CMS History

Anne Bradshaw Craig passionately shared her vision of establishing a children’s museum in the Shoals in 1995 through a series of meetings with those who had expertise in education, finance, law, fine arts, public relations, and fundraising. These meetings included parents, representatives from several agencies, and community leaders. In time, the group organized a Board of Directors as well as other complementary committees. These groups developed a mission statement, by-laws, sought non-profit status, and pursued input from museum experts. A common objective soon emerged: provide children of the Shoals a space where play would educate and foster creative and critical thinking about the uniqueness of the region.

In the summer of 1996, the Board of Directors hosted a broad-based focus group event to determine the probable level of participatory and financial support in the Shoals for a children’s museum. Participants in the large focus group included many children of diverse ages as the major target audience for the proposal. An educator from the Cumberland Museum in Nashville conducted science activities providing the Board members time to informally interact with children and elicit their ideas. Other attendees included community members and Chattanooga museum designer, Lee Skolnick. Outcomes from the focus group, community leaders, and state legislators signaled to the Board of Directors that a children’s museum fulfilled an important gap in the museum structure of the Shoals and that it would be viable.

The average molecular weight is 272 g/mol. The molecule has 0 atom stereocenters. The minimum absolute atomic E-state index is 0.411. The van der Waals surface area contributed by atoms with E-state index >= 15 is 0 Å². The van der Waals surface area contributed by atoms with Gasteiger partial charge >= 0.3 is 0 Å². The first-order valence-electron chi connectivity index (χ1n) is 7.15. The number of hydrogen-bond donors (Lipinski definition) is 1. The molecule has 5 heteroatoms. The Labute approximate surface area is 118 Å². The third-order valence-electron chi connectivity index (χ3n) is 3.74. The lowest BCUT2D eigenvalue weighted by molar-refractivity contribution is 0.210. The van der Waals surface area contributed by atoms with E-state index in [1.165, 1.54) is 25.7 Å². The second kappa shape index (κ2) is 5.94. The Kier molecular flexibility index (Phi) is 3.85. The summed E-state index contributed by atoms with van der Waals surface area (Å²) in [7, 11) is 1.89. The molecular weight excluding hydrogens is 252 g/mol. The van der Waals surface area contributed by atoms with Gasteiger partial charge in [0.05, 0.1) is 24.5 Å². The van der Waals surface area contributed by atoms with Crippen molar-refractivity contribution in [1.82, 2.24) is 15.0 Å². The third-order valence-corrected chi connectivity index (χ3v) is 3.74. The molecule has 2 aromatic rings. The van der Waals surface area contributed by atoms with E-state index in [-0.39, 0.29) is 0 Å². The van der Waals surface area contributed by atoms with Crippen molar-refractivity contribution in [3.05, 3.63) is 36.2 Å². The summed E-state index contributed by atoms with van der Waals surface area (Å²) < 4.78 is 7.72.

Florence City permitted the Board of Directors to renovate the house at the entrance of Deibert Park to serve as the site for the museum. Reb Haizlip, designer of the Memphis Children’s Museum, developed the themes generated by the community about the community. The museum’s doors opened to an excited public in 2001! Children loved it! The community loved it! The museum developed a continuing successful history of educational service to diverse populations for 15 years. The challenges of fundraising for a non-profit organization in the light of a financial loan for the initial development of the museum forced the Board to close the museum and regroup as it negotiated funding the outstanding loan and sought sustainable financial support within the community. A parallel effort included engaging additional talents from a broader spectrum of people to expand the Board and multiply its human resources.

In the summer of 2017, following an extensive renovation and exhibit renewal, the community revived its commitment to the Children’s Museum Shoals. The doors opened to an enthusiastic public. Once again, the children love it! The community loves it! This generation of children’s voices squeal with excitement as they engage in new and favorite exhibits. The museum continues to create opportunities for learning through play. Many people currently serve in active roles promoting the growth of the museum as an innovative resource for families and educators.